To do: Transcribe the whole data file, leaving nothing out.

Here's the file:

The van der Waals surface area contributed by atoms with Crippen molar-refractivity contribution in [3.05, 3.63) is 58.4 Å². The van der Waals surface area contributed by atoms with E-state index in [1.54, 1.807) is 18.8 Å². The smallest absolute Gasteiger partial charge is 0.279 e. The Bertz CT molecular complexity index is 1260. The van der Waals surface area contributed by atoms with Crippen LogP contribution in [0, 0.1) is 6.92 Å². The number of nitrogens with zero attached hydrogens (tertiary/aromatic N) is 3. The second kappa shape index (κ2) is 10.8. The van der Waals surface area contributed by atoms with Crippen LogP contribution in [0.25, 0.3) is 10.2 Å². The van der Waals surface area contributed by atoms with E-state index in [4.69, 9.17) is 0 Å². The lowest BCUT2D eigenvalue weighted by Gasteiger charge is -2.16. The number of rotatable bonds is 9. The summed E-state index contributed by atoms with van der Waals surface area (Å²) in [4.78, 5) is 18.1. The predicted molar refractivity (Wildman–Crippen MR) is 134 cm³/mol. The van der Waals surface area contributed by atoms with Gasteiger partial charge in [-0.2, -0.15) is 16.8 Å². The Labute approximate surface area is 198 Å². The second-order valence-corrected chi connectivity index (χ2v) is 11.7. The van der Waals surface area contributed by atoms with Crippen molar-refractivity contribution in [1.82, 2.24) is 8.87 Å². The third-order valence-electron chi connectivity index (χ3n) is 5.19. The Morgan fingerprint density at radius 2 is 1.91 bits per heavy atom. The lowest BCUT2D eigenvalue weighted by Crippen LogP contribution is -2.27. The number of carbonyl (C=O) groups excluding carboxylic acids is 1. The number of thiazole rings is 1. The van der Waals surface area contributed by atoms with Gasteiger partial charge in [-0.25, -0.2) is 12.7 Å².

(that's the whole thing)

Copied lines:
The van der Waals surface area contributed by atoms with Crippen molar-refractivity contribution in [3.05, 3.63) is 58.4 Å². The van der Waals surface area contributed by atoms with E-state index in [1.54, 1.807) is 18.8 Å². The smallest absolute Gasteiger partial charge is 0.279 e. The Bertz CT molecular complexity index is 1260. The van der Waals surface area contributed by atoms with Crippen LogP contribution in [0, 0.1) is 6.92 Å². The number of nitrogens with zero attached hydrogens (tertiary/aromatic N) is 3. The second kappa shape index (κ2) is 10.8. The van der Waals surface area contributed by atoms with Crippen LogP contribution in [0.25, 0.3) is 10.2 Å². The van der Waals surface area contributed by atoms with E-state index in [4.69, 9.17) is 0 Å². The lowest BCUT2D eigenvalue weighted by Gasteiger charge is -2.16. The number of rotatable bonds is 9. The summed E-state index contributed by atoms with van der Waals surface area (Å²) in [4.78, 5) is 18.1. The predicted molar refractivity (Wildman–Crippen MR) is 134 cm³/mol. The van der Waals surface area contributed by atoms with Gasteiger partial charge in [-0.2, -0.15) is 16.8 Å². The Labute approximate surface area is 198 Å². The second-order valence-corrected chi connectivity index (χ2v) is 11.7. The van der Waals surface area contributed by atoms with Crippen molar-refractivity contribution in [1.82, 2.24) is 8.87 Å². The third-order valence-electron chi connectivity index (χ3n) is 5.19. The Morgan fingerprint density at radius 2 is 1.91 bits per heavy atom. The lowest BCUT2D eigenvalue weighted by Crippen LogP contribution is -2.27. The number of carbonyl (C=O) groups excluding carboxylic acids is 1. The number of thiazole rings is 1. The van der Waals surface area contributed by atoms with Gasteiger partial charge in [-0.25, -0.2) is 12.7 Å².